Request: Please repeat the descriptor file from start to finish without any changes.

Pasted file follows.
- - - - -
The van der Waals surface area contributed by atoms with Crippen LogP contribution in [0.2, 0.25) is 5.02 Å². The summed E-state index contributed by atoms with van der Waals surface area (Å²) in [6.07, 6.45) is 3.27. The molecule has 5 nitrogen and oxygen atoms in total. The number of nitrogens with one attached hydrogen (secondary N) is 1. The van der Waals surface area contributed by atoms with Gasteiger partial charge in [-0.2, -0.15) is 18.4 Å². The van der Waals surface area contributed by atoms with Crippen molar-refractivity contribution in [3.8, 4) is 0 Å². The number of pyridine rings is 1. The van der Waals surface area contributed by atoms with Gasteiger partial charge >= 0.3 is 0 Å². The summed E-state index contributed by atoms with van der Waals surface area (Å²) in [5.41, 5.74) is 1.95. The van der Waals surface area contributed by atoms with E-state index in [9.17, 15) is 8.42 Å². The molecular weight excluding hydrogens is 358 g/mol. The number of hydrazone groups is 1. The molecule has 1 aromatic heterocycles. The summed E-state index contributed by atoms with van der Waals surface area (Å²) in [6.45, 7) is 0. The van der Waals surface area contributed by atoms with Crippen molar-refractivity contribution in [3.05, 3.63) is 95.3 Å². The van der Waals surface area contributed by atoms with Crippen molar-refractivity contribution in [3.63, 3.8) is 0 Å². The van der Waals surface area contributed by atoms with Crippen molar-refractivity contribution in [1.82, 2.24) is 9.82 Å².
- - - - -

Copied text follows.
The van der Waals surface area contributed by atoms with Crippen LogP contribution in [0.2, 0.25) is 5.02 Å². The summed E-state index contributed by atoms with van der Waals surface area (Å²) in [6.07, 6.45) is 3.27. The molecule has 5 nitrogen and oxygen atoms in total. The number of nitrogens with one attached hydrogen (secondary N) is 1. The van der Waals surface area contributed by atoms with Gasteiger partial charge in [-0.2, -0.15) is 18.4 Å². The van der Waals surface area contributed by atoms with Crippen molar-refractivity contribution in [3.8, 4) is 0 Å². The number of pyridine rings is 1. The van der Waals surface area contributed by atoms with Gasteiger partial charge >= 0.3 is 0 Å². The summed E-state index contributed by atoms with van der Waals surface area (Å²) in [5.41, 5.74) is 1.95. The van der Waals surface area contributed by atoms with E-state index in [9.17, 15) is 8.42 Å². The molecular weight excluding hydrogens is 358 g/mol. The number of hydrazone groups is 1. The molecule has 1 aromatic heterocycles. The summed E-state index contributed by atoms with van der Waals surface area (Å²) in [6.45, 7) is 0. The van der Waals surface area contributed by atoms with Crippen molar-refractivity contribution in [3.05, 3.63) is 95.3 Å². The van der Waals surface area contributed by atoms with Crippen molar-refractivity contribution in [3.63, 3.8) is 0 Å². The van der Waals surface area contributed by atoms with Crippen molar-refractivity contribution in [1.82, 2.24) is 9.82 Å².